Nomadic Luxury in Nagaland: The Hornbill Festival

Nomadic Luxury in Nagaland: The Hornbill Festival

Piece published in SUITCASE magazine.

My Bell 412 helicopter searched for the helipad, a spherical silhouette on a patchwork of multicoloured terraced houses, slung out on a ground of undulating forest. I felt like Elizabeth Bowen, a lone female entering the Land of the Head Hunters – albeit by much more modern means. In these far-flung reaches of eastern India lies Nagaland, a region shrouded in mist, mystery and misconception. Every December, amidst a cacophony of colour and sound, the state’s 16 tribes put their differences aside and take part in the annual Hornbill Festival.

Heard of it? Probably not… but in India, the Naga’s notoriety precedes them. Despite government initiatives to increase footfall, only a trickle of tourists travel to this corner of the country every year. But the wheels of change are in motion. The 12-hour journey from Delhi has been slashed thanks to the introduction of daily flights to Dimapur and The Ultimate Travelling Camp, India’s most ingenious ‘hotel’ has embarked upon a pioneering venture to introduce luxury travel to the region.

I was not fortunate enough to enjoy such luxuries as direct flights but the private helicopter, courtesy of TUTC’s Kohima Camp, made up for it. Operational for just two weeks, from November 29 to December 12, the team has perfected the concept of nomadic luxury. Brainchild of General Deepak Raj, of former Indian Army fame and Dhun Cordo, wedding planner to the stars, this unlikely duo combined military precision with artistic flare to create the first camp of its kind. Nestled between the lush Dzüku Valleys in the village of Kigwema, it is just a 15-minute drive from the festival ground; when Modi is not in town.

Tribal Dance Khaki Tent

Having missed the opening ceremony (the Prime Minister does not do security by halves nor do I skip breakfast) Keja, my guide, updated me on the afternoon’s activities: a pork fat eating contest, a pork fat kicking contest and a pole, lathered in pork fat, climbing contest. So that myth was true: Naga’s love their pork. Lard-based activities aside, attendees can also look forward to traditional song and dance performances and peruse the tribal wares for obligatory souvenirs.

While we waited for Modi to complete his presidential duties, Keja took me to his tribe’s morung. Traditionally the physical and metaphorical centre of village life, a morung is a place for men to share stories, farming tips and the odd glass of rice beer. These days women are allowed in too and I was treated to a tankard of the stuff. I was beginning to enjoy myself as much as the locals, who’d been boozing since the AM.

“How about a traditional Angami lunch?” suggested Keja, “to accompany your traditional ‘aferitip’? They’ve got everything”. He was right, the Angami’s really did have everything on the menu: cows intestines in a blood gravy, fermented bean curry and tushichi which, for those of you that are not familiar with, is dog.

Stomach distinctly turned, I passed at the opportunity to take part in the infamous (and potentially fatal) chilli-eating contest. But for purveyors of peculiar foods or those in search of the unusual, Nagaland and the Hornbill Festival is the assault on the senses that many have been looking for. Be gone the Golden Triangle, this is India as you have never seen it before.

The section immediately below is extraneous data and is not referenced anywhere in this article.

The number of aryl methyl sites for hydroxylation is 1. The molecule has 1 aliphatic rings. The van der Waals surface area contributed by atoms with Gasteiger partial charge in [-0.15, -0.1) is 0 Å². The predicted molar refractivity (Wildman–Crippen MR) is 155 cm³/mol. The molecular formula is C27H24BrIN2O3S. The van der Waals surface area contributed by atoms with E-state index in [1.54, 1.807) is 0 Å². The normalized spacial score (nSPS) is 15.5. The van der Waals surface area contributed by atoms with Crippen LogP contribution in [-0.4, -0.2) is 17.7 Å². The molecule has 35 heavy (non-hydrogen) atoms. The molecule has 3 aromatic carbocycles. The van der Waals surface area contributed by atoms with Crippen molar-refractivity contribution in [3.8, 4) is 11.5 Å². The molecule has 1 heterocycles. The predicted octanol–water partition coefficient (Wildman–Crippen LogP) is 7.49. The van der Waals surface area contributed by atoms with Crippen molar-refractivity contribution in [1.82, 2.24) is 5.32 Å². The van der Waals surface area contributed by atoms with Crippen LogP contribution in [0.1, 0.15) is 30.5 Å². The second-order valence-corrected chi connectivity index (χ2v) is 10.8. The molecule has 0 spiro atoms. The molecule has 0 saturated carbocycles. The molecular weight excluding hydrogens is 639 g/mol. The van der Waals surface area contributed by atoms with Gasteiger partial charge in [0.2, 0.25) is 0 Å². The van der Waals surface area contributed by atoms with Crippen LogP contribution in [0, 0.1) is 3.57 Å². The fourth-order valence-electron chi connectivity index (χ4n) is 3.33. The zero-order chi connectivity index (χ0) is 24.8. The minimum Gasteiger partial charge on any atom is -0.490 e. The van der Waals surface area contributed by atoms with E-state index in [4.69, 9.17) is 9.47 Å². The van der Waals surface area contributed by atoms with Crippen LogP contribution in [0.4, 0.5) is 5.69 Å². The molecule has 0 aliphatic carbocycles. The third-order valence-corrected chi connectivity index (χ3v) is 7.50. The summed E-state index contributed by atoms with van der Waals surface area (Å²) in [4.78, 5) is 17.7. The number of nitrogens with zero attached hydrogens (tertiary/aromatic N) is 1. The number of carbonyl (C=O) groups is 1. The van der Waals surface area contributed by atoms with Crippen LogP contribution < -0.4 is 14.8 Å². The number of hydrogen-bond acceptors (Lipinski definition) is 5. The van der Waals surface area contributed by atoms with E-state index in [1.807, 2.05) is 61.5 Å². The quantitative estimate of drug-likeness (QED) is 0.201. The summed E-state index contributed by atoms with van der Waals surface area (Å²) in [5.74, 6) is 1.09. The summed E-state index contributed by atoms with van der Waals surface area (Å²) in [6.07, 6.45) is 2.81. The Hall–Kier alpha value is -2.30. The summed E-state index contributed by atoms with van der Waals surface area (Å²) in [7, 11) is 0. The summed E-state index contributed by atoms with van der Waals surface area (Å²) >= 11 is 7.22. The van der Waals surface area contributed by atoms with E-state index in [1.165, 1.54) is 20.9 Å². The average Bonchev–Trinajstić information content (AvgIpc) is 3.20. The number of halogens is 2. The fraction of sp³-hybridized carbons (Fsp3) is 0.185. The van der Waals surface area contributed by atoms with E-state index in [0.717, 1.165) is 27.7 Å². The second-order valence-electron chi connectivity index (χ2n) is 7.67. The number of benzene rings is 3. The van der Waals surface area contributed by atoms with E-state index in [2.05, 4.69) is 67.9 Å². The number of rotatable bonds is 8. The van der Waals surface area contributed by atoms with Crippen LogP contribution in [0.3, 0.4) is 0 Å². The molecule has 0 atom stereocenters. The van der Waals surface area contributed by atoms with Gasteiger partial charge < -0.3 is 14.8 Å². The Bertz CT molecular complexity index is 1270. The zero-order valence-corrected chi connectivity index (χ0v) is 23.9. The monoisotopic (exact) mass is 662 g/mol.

hornbill-festival-03

Take the Road Less Travelled in Style: The Kohima Camp, Nagaland

Take the Road Less Travelled in Style: The Kohima Camp, Nagaland

A piece published in Delhi’s own Little Black Book, Delhi.

As a Brit, the words ‘festival’ and ‘camping’ conjure up memories of leaky tents, soggy clothing, and hangovers that just won’t budge. Whilst the concept of “glamping” has been around for a while, you will need very deep pockets to escape the mud: VIP tents at Glastonbury festival will set you back £7000+. Ever the innovators, the concept of “glamping” {glamorous camping} is enjoying a real moment in India right now. With many adventurists wanting to explore its roads less travelled; temporary, luxury accommodation is the perfect option for locations not frequented all year round.

Whilst India might not be able to compete in the way of music festivals, it has more religious and cultural celebrations that you can shake a sacred stick at, with many modern day pilgrims and travellers wanting to attend.

Presenting The Ultimate Travelling Camp; bringing you five star accommodation in seasonal or date specific locations. The first camp of its kind in India, it is a truly nomadic experience. Having only last month wrapped up their second season in Ladakh, where they were stationed for the Kalachakra festival, in honour of His Holiness the Dalai Lama, as I write this, TUTC is busy traversing the country’s most winding passes and remote hill stations, making its way to Nagaland in time for The Hornbill Festival.

At this annual festival, the sixteen tribes that make up the state come together to showcase their traditions, tribal fashion, culinary delights and musical talents. Despite their fearsome reputation of being the Land of the headhunters, for ten days, the Nagas put their differences aside for a jam-packed program of events. Running from the 1st to the 10th of December, with Mr. Modi inaugurating the event, there seriously is no better place to experience the festivities than from TUTC’s Kohima Camp, Nagaland.